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Flu vaccine efficacy

Find out just how useful the flu vaccine actually is at preventing the flu! Rishi is a pediatric infectious disease physician and works at Khan Academy. These videos do not provide medical advice and are for informational purposes only. The videos are not intended to be a substitute for professional medical advice, diagnosis or treatment. Always seek the advice of a qualified health provider with any questions you may have regarding a medical condition. Never disregard professional medical advice or delay in seeking it because of something you have read or seen in any Khan Academy video. Created by Rishi Desai.

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  • blobby green style avatar for user Avshalom Shapira
    What about publication bias in these numbers as there is a pharma incentive to publish only he positive result data
    (6 votes)
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    • blobby green style avatar for user Jason Miller
      Furthermore, more than half of the studies investigating flu vaccine efficacy are funded by the companies that profit most from their dissemination. They should've really drawn their conclusions from a larger body of evidence such as a meta analysis. It's unscientific to use one study to back up your claims, especially in the medical field. The meta analysis performed by the Cochrane Collaboration found that the flu vaccine is much less effective than this one study found. In fact, for every 100 healthy adults vaccinated, only 1 person avoids flu symptoms. I'd disagree with these claims and say that washing hands, staying hydrated, eating right, and getting enough sleep are far more important factors than a vaccination, which the evidence shows is sadly not that effective.
      (4 votes)
  • blobby green style avatar for user toni bark
    please give reference for this study. Have not seen a study where the placebo group received saline injection. THis study is not visible on pubmed.
    (3 votes)
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  • male robot hal style avatar for user Alex McDaniel
    How effective are hand sanitizers (like hand gel) for protecting against the flu?
    (2 votes)
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  • orange juice squid orange style avatar for user Peyton Ibanez
    how do doctors know what flu virus is going to be the strain for that following year?
    (1 vote)
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    • blobby green style avatar for user emily.l.mcleod
      Researchers (not your doctor) study the way the influenza virus has changed in the past and try to predict what the characteristics of next virus strains might be. I'm sure you can imagine how difficult this job is. The new vaccine is based on this information. When someone is exposed to an influenza virus strain that is different to what the scientist have predicted and therefore vaccinated against that person gets the flu (hence the 3/100 people that are immunised getting the flu).
      (5 votes)
  • leaf green style avatar for user Greg Mosier
    Am I the only one that thought the shield concept was weak? Felt like a preschool education that's suppose to be designed for advanced learners. Also, this implies that anyone that takes the vaccine can get sick if exposed to the flu enough times that a germ finally finds a whole in the shield. I'm ignorant of the subject but my understanding is that if the vaccine works for you, it works period, no holes in a shield?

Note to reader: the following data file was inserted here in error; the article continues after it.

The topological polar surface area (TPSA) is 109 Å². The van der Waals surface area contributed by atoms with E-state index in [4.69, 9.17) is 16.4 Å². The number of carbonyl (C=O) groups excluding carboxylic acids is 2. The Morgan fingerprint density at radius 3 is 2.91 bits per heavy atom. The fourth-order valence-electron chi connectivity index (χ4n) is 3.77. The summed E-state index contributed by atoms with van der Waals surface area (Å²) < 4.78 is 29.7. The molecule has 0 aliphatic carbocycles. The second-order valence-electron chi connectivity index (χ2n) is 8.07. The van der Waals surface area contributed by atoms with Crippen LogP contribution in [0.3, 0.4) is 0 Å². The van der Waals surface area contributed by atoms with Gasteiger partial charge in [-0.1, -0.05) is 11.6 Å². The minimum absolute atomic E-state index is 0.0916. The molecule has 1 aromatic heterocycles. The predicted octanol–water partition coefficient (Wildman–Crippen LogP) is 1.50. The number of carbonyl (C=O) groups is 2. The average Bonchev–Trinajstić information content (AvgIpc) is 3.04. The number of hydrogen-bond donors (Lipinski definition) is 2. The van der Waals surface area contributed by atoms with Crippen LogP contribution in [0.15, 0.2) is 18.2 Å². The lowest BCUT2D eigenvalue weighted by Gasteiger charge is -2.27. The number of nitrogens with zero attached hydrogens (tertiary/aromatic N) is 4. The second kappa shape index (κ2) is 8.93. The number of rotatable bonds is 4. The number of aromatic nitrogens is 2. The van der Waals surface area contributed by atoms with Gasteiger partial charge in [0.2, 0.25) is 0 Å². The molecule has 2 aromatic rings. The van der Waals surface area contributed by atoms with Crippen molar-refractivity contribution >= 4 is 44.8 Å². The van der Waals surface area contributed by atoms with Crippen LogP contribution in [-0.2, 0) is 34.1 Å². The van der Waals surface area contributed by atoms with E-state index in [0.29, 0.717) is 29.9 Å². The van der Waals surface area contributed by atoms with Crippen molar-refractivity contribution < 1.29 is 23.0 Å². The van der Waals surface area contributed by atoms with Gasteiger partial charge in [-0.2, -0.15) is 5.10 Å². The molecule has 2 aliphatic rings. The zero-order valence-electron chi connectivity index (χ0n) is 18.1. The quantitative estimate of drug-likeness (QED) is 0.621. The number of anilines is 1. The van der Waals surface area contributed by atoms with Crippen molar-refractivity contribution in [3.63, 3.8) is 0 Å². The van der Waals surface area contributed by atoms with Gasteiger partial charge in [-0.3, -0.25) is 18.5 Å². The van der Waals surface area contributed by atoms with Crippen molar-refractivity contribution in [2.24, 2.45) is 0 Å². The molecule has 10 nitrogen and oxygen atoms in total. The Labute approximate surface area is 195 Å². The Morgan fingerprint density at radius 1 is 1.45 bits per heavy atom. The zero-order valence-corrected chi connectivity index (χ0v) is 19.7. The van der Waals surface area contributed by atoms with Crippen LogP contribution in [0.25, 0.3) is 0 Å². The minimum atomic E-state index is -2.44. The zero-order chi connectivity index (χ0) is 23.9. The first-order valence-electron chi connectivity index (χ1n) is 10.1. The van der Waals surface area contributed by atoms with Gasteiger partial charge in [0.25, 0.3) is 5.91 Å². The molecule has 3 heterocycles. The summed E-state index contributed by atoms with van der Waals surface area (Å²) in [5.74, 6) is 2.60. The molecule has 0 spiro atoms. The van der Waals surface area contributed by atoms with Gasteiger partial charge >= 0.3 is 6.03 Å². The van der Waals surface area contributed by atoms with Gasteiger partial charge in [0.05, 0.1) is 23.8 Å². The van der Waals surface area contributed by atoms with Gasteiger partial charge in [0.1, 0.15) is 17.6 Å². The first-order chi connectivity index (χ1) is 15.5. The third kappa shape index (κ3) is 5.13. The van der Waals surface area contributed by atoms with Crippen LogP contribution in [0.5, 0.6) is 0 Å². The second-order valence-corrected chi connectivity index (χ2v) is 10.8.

(1 vote)
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    • piceratops ultimate style avatar for user Tardyon
      This is an issue that arises when you try to apply probability to a single event.
      What 60-70% efficacy means is that for every vaccinated 100 people that are properly exposed, 30-40 of them will still contract the flu... or become symptomatic.

      However, once one has an immunity, either through fighting off the flu unassisted by a vaccine, or by vaccine assisted immunity, then subsequent exposures to the same strain will not cause the flu. (This is incomplete, as some vaccinations need to be boosted because the immune system has an imperfect memory of a particular strain over time.)

      So, essentially if the vaccine works for you, then it works one hundred percent. So, yes... the shield analogy is not very good for an individual... but it works if you think of the shield as protecting many people at the same time.
      (3 votes)
  • blobby green style avatar for user John E. Crowley
    Will you also address this similar study out of Hong Kong where they found the same flu results but also found that the vaccinated group was much more likely to get sick with other respiratory infections. http://healthimpactnews.com/2013/study-flu-vaccine-causes-5-5-times-more-respiratory-infections-a-true-vaccinated-vs-unvaccinated-study/

    Is there evidence that injecting one dead virus can interfere with the body's immune response to other viruses?
    (2 votes)
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  • blobby green style avatar for user Beth Jochem
    Technically viruses are not alive to begin with. So I'm confused about putting a 'dead' virus in the injection. What is that all about?
    (2 votes)
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    • blobby green style avatar for user dlstone
      In this context, "dead" means the virus is damaged such that it cannot do what normal intact viruses do: enter our cells, take over the cellular machinery to create new copies of themselves, then kill the cell and spill the newly-made virus particles out of the cell to infect new cells.
      (1 vote)
  • leaf green style avatar for user tim1361